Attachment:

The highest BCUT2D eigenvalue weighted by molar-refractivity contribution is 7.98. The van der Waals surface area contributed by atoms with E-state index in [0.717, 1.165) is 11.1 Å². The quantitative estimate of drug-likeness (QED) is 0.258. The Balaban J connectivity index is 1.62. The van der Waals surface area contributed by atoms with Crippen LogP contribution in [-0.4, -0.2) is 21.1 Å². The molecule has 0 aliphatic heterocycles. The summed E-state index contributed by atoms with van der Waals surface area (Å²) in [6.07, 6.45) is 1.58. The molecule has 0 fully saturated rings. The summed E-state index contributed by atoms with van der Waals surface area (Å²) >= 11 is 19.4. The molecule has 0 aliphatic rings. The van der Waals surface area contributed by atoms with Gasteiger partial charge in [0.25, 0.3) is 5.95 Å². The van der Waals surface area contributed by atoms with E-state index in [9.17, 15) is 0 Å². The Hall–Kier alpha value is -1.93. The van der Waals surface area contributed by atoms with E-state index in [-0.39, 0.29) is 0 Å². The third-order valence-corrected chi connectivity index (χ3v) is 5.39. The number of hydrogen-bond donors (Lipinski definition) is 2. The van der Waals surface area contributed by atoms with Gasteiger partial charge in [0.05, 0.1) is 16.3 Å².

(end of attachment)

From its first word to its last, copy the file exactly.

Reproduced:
The highest BCUT2D eigenvalue weighted by molar-refractivity contribution is 7.98. The van der Waals surface area contributed by atoms with E-state index in [0.717, 1.165) is 11.1 Å². The quantitative estimate of drug-likeness (QED) is 0.258. The Balaban J connectivity index is 1.62. The van der Waals surface area contributed by atoms with Crippen LogP contribution in [-0.4, -0.2) is 21.1 Å². The molecule has 0 aliphatic heterocycles. The summed E-state index contributed by atoms with van der Waals surface area (Å²) in [6.07, 6.45) is 1.58. The molecule has 0 fully saturated rings. The summed E-state index contributed by atoms with van der Waals surface area (Å²) >= 11 is 19.4. The molecule has 0 aliphatic rings. The van der Waals surface area contributed by atoms with Gasteiger partial charge in [0.25, 0.3) is 5.95 Å². The van der Waals surface area contributed by atoms with E-state index in [9.17, 15) is 0 Å². The Hall–Kier alpha value is -1.93. The van der Waals surface area contributed by atoms with E-state index in [-0.39, 0.29) is 0 Å². The third-order valence-corrected chi connectivity index (χ3v) is 5.39. The number of hydrogen-bond donors (Lipinski definition) is 2. The van der Waals surface area contributed by atoms with Gasteiger partial charge in [0.05, 0.1) is 16.3 Å².